Page 2 - Matteo Thun: Pushing the Limits of Design
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Matteo Thun | Matteo Thun & Partners | Milan, Italy
At Hugo Boss' Swiss head- quarters, larch wood weaves itself around glass, steel, and concrete to promote an airy and natural feeling.
For their work, MTP has garnered a number of high-profile recognitions. The firm recently won the Good Design Award, The Simon Taylor Award for Lifetime Achievement
by Designer magazine, The Green Good Design Award, and Product of the Year by the UK Grand Designs. Additionally, the Side Hotel in Hamburg was chosen
as "Hotel of the Year" in 2011
for Thun's interior design, light- ing, and product design. The Vigilius Mountain Resort won the Wallpaper® Design Award in 2004, and the Radisson SAS Frankfurt was chosen as the best hotel opened that year at the Worldwide Hospitality Awards in 2005.
Thun also received the coveted Prix Acier Construction Award
for the Hugo Boss Strategic Business Unit in Switzerland in 2007. He has claimed the presti- gious ADI Compasso d’Oro three times, and was inducted into the Interior Design Hall of Fame in New York in 2004. He is a member of RIBA, the Royal Association of British Architects.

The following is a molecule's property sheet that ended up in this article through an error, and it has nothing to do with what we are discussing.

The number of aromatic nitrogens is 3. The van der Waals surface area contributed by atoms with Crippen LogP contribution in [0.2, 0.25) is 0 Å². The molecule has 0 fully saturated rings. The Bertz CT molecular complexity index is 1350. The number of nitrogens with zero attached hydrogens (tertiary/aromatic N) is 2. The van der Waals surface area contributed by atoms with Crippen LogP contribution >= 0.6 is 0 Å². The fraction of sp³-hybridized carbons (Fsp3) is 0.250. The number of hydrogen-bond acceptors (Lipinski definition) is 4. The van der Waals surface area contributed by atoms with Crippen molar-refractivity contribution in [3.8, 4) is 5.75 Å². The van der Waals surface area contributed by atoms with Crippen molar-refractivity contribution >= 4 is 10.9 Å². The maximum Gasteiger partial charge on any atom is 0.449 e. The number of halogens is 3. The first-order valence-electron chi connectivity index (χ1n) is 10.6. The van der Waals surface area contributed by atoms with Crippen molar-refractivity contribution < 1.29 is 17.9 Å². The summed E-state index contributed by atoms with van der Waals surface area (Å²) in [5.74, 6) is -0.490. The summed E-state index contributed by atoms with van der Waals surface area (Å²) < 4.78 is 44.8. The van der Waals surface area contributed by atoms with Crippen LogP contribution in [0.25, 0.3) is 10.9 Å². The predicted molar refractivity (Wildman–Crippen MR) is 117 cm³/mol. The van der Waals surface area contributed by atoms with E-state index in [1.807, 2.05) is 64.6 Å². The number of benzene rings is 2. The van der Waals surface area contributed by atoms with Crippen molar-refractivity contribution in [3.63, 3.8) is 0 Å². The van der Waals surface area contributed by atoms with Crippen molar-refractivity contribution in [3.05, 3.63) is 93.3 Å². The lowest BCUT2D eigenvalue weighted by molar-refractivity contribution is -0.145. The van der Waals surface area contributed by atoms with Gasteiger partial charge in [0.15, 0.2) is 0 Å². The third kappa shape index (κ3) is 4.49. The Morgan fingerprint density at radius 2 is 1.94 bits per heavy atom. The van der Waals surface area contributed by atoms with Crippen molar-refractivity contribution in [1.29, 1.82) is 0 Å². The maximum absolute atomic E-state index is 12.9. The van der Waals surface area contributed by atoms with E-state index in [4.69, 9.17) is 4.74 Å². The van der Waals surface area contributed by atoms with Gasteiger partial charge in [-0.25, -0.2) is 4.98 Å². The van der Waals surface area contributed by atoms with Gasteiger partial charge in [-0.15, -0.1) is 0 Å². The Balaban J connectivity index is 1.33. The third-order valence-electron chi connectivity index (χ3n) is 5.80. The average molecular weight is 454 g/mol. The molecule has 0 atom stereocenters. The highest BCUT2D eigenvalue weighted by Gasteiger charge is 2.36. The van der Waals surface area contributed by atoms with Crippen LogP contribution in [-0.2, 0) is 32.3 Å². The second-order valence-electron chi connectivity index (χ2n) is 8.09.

Thun’s holistic approach to design concentrates on longevity in several areas. “Architecture means design- ing the soul of the place,” he says. “This implies an aesthetic, econom- ic, and technological sustainability. It means to create a synthesis of the existing, the purpose, and the
area. The solution is different each time.” In the breadth of work he has created, sustainability is a common denominator, even for varying de- signs. Product design, too, is meant to be long lasting. “Product design must reflect the soul of the brand.
It is architecture of simple, pure, and beautiful gestures to serve
a daily life that goes well beyond our present life. Less weight and more light is key,” says Thun.
“We create products that tell ideas without words—products that are mobile because contemporary lives are nomadic. We create products that tell stories of sustainability because environmental necessities ask for it.”

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